I really hope you enjoy saved baggage fees because as a Silver you won't find much else with UA except frustration that you're at the bottom of the food chain in the Premier pecking order.
The problem with a new category of status as I see it then Marriott must come up with a new list of benefits and they've already shown they want to dilute what has previously been available. I don't believe Marriott cares in the least about their long time loyal members, in my opinion we are a liability as most likely we have large balances in MR accounts which they want us to use up and be gone so the can further reduce the number of nights they make available to use points thus putting revenue into their rooms.
You, my friend, have hit the proverbial nail on the proverbial head...
The rollover and UA programs are but symptoms of a larger problem. In adding so many new "elite" members, Marriott is not just diluting the benefits available but also eliminating some of the benefits, such as check cashing and welcome gift (now a $10 credit, which, given the price of room service, does not come close to equalling the former gift). Having stayed in excess of 1460 nights at Marriott, almost all for less than three nights stay, with ten years in a row at platinum (most before credit given for non"marriott" hotels) before receiving lifetime platinum, now that it seems almost anyone can receive platinum, it would be nice to see a new category of higher status for long time clients who actually have spent large portions of their career at Marriott. Let me be clear, I have no problem with the new programs but suggest to Marriott that they should also think about their truly "elite" members.
Simply put, those who do not like the problem with the rollover program are the ones who stay a large number of nights several years in a row. They find that with the rollover, there are more elite members and thus less suites and other exclusive rooms available for upgrades. In addition, as Marriott has seen an increase in the number of Platinum elites, they have decreased the benefits available to them. As one example, I used to get upgrades to suites at least a third of the time at full service Marriotts. Now it is rare. I can no longer cash a check or get the same welcome gift. It used to be that when I arrived at a hotel as a platinum elite, or initially with the lifetime platinum elite, the front desk and everyone else would go out of their way to be of assistance. I am not saying service is bad now, but they see platinum elite all of the time so it is no big deal to them. It was nice to be treated especially well after all of the business I have given Marriott, (mine and my employees). I do not want to act like a I am better than everyone else, but I do believe I have earned my status the hard and long way and would like to see that continue to be recognized, with perhaps not new benefits, but a non-dilution and non-elimination of benefits Marriott has provided in the past in recognition of the substantial business the long term platinum elites have given directly to Marriott.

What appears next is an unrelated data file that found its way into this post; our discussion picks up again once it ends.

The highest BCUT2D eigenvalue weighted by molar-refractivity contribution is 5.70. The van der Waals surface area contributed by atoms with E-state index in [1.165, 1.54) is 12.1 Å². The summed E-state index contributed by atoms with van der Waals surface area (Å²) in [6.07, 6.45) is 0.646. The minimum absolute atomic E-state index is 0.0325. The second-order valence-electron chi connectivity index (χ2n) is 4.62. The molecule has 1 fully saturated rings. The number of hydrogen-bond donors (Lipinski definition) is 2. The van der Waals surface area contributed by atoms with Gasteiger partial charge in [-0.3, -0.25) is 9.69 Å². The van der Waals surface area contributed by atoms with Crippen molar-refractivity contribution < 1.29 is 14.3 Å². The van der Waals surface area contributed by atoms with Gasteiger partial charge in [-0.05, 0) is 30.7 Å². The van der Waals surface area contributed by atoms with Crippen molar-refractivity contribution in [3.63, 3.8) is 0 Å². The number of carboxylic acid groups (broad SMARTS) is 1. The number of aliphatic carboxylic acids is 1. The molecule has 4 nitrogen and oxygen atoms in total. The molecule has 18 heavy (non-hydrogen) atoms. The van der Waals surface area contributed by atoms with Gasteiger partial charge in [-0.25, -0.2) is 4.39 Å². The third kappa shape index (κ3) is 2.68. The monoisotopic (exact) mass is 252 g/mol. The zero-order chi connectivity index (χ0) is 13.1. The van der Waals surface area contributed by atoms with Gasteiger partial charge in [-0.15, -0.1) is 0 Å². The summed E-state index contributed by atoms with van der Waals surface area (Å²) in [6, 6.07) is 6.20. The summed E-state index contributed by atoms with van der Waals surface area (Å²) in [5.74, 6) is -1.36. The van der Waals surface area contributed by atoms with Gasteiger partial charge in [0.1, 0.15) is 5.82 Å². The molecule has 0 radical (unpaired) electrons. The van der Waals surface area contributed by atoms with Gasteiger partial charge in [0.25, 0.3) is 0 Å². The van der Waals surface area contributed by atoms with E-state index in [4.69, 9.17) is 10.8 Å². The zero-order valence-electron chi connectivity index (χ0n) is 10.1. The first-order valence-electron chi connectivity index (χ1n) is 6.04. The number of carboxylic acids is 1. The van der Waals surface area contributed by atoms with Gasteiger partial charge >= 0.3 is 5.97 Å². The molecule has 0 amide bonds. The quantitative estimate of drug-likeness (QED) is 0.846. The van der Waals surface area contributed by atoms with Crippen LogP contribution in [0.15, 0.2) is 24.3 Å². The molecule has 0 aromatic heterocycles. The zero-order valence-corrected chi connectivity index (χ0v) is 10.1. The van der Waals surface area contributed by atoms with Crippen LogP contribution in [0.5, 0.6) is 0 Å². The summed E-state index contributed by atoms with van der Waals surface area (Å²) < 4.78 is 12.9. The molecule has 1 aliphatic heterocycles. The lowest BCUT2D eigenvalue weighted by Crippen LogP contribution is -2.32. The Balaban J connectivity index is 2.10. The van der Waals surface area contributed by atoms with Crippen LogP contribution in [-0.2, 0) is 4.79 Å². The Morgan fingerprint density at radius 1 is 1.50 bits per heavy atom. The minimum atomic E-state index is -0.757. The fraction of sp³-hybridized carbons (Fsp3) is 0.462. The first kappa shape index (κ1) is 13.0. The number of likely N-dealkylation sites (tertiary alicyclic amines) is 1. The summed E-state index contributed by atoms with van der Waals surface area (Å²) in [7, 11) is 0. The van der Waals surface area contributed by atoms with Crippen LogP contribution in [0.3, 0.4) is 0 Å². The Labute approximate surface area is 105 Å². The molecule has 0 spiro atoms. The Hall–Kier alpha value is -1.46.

I don't understand what those decrease in benefits that you mentioned (other than a decrease in the number of upgrades) have to do with an increased number of elites. Maybe in that Marriott couldn't keep up with the expense. If so, then why even open up to a vast number of elite benefits by giving them to UA elites?